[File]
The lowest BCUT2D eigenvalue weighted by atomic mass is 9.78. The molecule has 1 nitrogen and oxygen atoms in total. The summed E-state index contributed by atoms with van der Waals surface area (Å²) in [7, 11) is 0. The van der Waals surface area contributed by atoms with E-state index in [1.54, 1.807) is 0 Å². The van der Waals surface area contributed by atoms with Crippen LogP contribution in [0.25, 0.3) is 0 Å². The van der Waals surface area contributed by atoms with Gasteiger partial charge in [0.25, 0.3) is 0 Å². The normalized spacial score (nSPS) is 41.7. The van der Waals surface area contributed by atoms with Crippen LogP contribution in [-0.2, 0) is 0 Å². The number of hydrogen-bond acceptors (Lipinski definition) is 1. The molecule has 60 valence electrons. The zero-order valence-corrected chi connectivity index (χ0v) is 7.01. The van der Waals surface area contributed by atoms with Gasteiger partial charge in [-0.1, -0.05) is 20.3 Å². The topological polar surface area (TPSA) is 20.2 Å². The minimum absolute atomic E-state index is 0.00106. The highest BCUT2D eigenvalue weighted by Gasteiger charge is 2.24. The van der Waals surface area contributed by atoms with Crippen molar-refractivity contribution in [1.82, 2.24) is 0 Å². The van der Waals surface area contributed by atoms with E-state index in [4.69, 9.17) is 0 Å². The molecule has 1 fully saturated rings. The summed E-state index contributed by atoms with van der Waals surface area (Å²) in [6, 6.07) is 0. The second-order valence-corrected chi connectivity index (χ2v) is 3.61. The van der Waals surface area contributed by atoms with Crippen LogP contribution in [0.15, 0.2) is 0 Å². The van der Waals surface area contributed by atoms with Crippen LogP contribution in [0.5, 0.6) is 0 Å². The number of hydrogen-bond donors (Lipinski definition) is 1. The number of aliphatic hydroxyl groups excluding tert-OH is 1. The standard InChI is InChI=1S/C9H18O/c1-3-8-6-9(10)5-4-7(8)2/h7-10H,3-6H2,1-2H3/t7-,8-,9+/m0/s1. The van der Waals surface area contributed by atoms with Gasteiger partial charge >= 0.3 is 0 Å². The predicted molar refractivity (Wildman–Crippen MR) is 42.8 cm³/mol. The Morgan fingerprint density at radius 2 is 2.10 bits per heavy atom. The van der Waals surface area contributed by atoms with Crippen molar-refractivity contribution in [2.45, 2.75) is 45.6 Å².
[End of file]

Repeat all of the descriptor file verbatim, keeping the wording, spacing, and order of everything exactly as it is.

The lowest BCUT2D eigenvalue weighted by atomic mass is 9.78. The molecule has 1 nitrogen and oxygen atoms in total. The summed E-state index contributed by atoms with van der Waals surface area (Å²) in [7, 11) is 0. The van der Waals surface area contributed by atoms with E-state index in [1.54, 1.807) is 0 Å². The van der Waals surface area contributed by atoms with Crippen LogP contribution in [0.25, 0.3) is 0 Å². The van der Waals surface area contributed by atoms with Gasteiger partial charge in [0.25, 0.3) is 0 Å². The normalized spacial score (nSPS) is 41.7. The van der Waals surface area contributed by atoms with Crippen LogP contribution in [-0.2, 0) is 0 Å². The number of hydrogen-bond acceptors (Lipinski definition) is 1. The molecule has 60 valence electrons. The zero-order valence-corrected chi connectivity index (χ0v) is 7.01. The van der Waals surface area contributed by atoms with Gasteiger partial charge in [-0.1, -0.05) is 20.3 Å². The topological polar surface area (TPSA) is 20.2 Å². The minimum absolute atomic E-state index is 0.00106. The highest BCUT2D eigenvalue weighted by Gasteiger charge is 2.24. The van der Waals surface area contributed by atoms with Crippen molar-refractivity contribution in [1.82, 2.24) is 0 Å². The van der Waals surface area contributed by atoms with E-state index in [4.69, 9.17) is 0 Å². The molecule has 1 fully saturated rings. The summed E-state index contributed by atoms with van der Waals surface area (Å²) in [6, 6.07) is 0. The second-order valence-corrected chi connectivity index (χ2v) is 3.61. The van der Waals surface area contributed by atoms with Crippen LogP contribution in [0.15, 0.2) is 0 Å². The van der Waals surface area contributed by atoms with Crippen LogP contribution in [0.5, 0.6) is 0 Å². The number of hydrogen-bond donors (Lipinski definition) is 1. The number of aliphatic hydroxyl groups excluding tert-OH is 1. The standard InChI is InChI=1S/C9H18O/c1-3-8-6-9(10)5-4-7(8)2/h7-10H,3-6H2,1-2H3/t7-,8-,9+/m0/s1. The van der Waals surface area contributed by atoms with Gasteiger partial charge >= 0.3 is 0 Å². The predicted molar refractivity (Wildman–Crippen MR) is 42.8 cm³/mol. The Morgan fingerprint density at radius 2 is 2.10 bits per heavy atom. The van der Waals surface area contributed by atoms with Crippen molar-refractivity contribution in [2.45, 2.75) is 45.6 Å².